Targeting Delivery Analysis Service
Nucleic acid drug is one of new gene therapy drugs. Its development is restricted by its poor biological stability, easy to be degraded by nuclease in vivo, low bioavailability and low concentration of aggregation in target tissues. The targeting delivery technology solves the problem of stability and targeting delivery of nucleic acid drugs to a certain extent, which greatly promotes the development of nucleic acid drugs. Using vector technology and targeting delivery system, Creative Biolabs can help clients improve the biological activity of nucleic acid drugs, improve distribution in vivo, enhance targeting and uptake ability to cells and improve the concentration and bioavailability of drugs in target tissues.
Creative Biolabs is a leading biotechnology services platform, providing the discovery and optimization of nucleic acid drug candidates. Our researchers are all from accredited organizations and institutions and are rigorously trained to ensure that the quality of targeting delivery study service meets national standards.
Classification of targeting delivery system of nucleic acid drugs:
- Polypeptide protein delivery vector.
- Targeting delivery system mediated by ligand based on specific receptor.
- Liposome. This classification includes common cationic lipid bilayer, liposome DOTAP, lipofectine and pH sensitive liposome.
- Cationic polymer compound. This classification includes polyethyleneimine (PEI) and polyamide - amine (PAMAM).
- Dendrimers (DEN) and various polymers. This classification includes polycyanoacrylate nanoparticles and polylactic acid nanoparticles.
- Active targeting nanoparticles. Through targeting molecular modifications, active targeting nanoparticles can improve the concentration and bioavailability of drugs in target tissues. The targeting molecular includes sialic acid protein, polysaccharide, epidermal growth factor, folic acid, transferrin, body hormone and monoclonal antibody.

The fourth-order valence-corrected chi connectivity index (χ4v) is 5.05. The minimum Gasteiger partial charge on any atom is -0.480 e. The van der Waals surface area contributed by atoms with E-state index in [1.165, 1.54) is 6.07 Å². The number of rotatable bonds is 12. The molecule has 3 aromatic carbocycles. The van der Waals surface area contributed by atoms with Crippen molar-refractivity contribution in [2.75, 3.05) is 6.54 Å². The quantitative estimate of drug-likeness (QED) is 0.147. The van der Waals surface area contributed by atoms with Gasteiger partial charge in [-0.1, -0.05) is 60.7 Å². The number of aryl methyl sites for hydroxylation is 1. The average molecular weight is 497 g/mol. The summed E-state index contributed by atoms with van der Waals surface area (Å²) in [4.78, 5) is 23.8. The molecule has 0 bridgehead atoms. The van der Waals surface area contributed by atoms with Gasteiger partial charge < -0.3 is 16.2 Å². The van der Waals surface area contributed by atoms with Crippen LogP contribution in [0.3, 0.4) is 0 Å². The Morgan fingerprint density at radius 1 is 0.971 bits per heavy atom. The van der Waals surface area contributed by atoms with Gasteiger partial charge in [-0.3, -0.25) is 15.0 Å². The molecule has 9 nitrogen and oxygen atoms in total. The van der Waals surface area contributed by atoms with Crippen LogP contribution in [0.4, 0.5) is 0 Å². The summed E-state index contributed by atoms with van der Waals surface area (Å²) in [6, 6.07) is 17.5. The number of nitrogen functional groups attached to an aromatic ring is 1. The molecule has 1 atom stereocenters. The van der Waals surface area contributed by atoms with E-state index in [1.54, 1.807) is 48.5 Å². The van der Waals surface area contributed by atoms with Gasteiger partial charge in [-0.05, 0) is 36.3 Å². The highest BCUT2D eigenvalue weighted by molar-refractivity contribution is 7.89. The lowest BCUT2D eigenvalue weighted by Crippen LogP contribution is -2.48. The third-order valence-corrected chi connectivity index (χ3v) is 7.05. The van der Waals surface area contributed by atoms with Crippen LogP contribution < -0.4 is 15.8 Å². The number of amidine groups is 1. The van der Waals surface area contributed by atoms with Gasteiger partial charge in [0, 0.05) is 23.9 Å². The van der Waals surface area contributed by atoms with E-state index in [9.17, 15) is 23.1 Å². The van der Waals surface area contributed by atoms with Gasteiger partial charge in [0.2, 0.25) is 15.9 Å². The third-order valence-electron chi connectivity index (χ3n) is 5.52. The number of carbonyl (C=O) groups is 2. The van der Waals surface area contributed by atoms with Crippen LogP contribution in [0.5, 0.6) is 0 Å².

We provide but are not limited to:
- Peptide modification. The peptide modification includes covalent conjugation and non-covalent conjugation.
- Covalent conjugation. By means of covalent bonds such as disulfide bonds, thioether bonds, mercaptan maleimide and diester phosphate bonds, polypeptides are covalently conjugated to oligonucleotic acid molecules and other carriers. Such conjugates can be completed by solid phase synthesis and liquid phase synthesis with high reaction efficiency. The advantage of covalent conjugation is that it provides well-defined, single compounds and simplifies drug development. This strategy is more suitable for the modification of phosphorodiamidate morpholino oligomers (PMO) and peptide nucleic acids (PNA).
- Non-covalent conjugation. Non-covalent conjugation is the process by which polypeptides and their derivatives are complexed with negatively charged oligonucleotide molecules to form complexes by the non-covalent bond. When the oligonucleotides are connected by non-covalent bonds, there is no need to modify the end of the oligonucleotides. Complexes can be formed by simple mixing. This method can effectively prevent the degradation of oligonucleotides by nucleases, so it is widely used.
- Aptamer-cationic polymer-siRNA system. Cationic polymers can be self-assembled into particles by electrostatic adsorption with nucleic acid to prevent nucleic acid from being degraded by nuclease. This strategy is easy to synthesize, stable to store, high gene load rate and low immunogenicity, which can be used in our gene vector research. Creative Biolabs introduces polyethyleneimine (PEI) as a non-viral vector. PEI has a unique "proton sponge" effect. Compared with liposomes, PEI has higher charge density and stronger buffering capacity, which is beneficial to protect the encapsulated nucleic acid from lysosomal lysis and assist the release of nucleic acid from the endosome.
- Jiang D, et al. DNA nanomaterials for preclinical imaging and drug delivery. J Control Release. 2016, 239:27-38.
- Parlea L, et al. Cellular Delivery of RNA Nanoparticles. ACS Comb Sci. 2016, 18(9):527-547.
*For Research Use Only. Not for use in diagnostic procedures.